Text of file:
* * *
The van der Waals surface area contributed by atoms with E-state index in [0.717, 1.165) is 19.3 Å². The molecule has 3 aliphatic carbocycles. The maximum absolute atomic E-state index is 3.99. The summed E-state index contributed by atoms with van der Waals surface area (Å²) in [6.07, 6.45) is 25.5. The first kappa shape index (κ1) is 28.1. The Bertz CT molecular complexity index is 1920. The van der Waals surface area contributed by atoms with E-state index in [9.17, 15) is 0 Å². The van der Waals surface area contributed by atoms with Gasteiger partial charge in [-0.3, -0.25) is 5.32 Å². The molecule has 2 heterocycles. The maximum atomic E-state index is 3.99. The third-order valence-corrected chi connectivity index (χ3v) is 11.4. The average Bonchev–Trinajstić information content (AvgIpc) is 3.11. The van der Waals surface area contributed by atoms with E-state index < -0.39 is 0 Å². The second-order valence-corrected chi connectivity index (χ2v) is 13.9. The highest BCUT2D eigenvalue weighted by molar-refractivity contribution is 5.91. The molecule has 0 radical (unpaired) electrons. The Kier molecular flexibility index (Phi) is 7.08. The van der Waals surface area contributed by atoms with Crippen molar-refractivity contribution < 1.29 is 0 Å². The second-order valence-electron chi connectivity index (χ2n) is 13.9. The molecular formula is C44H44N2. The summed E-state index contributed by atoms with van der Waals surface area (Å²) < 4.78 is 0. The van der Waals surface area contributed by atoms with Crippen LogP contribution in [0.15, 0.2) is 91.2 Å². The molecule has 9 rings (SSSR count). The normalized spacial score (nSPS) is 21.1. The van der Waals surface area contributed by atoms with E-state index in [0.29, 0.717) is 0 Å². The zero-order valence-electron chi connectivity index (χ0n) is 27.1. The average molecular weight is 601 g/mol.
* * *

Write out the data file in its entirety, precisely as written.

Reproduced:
The van der Waals surface area contributed by atoms with E-state index in [0.717, 1.165) is 19.3 Å². The molecule has 3 aliphatic carbocycles. The maximum absolute atomic E-state index is 3.99. The summed E-state index contributed by atoms with van der Waals surface area (Å²) in [6.07, 6.45) is 25.5. The first kappa shape index (κ1) is 28.1. The Bertz CT molecular complexity index is 1920. The van der Waals surface area contributed by atoms with E-state index in [9.17, 15) is 0 Å². The van der Waals surface area contributed by atoms with Gasteiger partial charge in [-0.3, -0.25) is 5.32 Å². The molecule has 2 heterocycles. The maximum atomic E-state index is 3.99. The third-order valence-corrected chi connectivity index (χ3v) is 11.4. The average Bonchev–Trinajstić information content (AvgIpc) is 3.11. The van der Waals surface area contributed by atoms with E-state index < -0.39 is 0 Å². The second-order valence-corrected chi connectivity index (χ2v) is 13.9. The highest BCUT2D eigenvalue weighted by molar-refractivity contribution is 5.91. The molecule has 0 radical (unpaired) electrons. The Kier molecular flexibility index (Phi) is 7.08. The van der Waals surface area contributed by atoms with Crippen molar-refractivity contribution < 1.29 is 0 Å². The second-order valence-electron chi connectivity index (χ2n) is 13.9. The molecular formula is C44H44N2. The summed E-state index contributed by atoms with van der Waals surface area (Å²) < 4.78 is 0. The van der Waals surface area contributed by atoms with Crippen LogP contribution in [0.15, 0.2) is 91.2 Å². The molecule has 9 rings (SSSR count). The normalized spacial score (nSPS) is 21.1. The van der Waals surface area contributed by atoms with E-state index in [0.29, 0.717) is 0 Å². The zero-order valence-electron chi connectivity index (χ0n) is 27.1. The average molecular weight is 601 g/mol.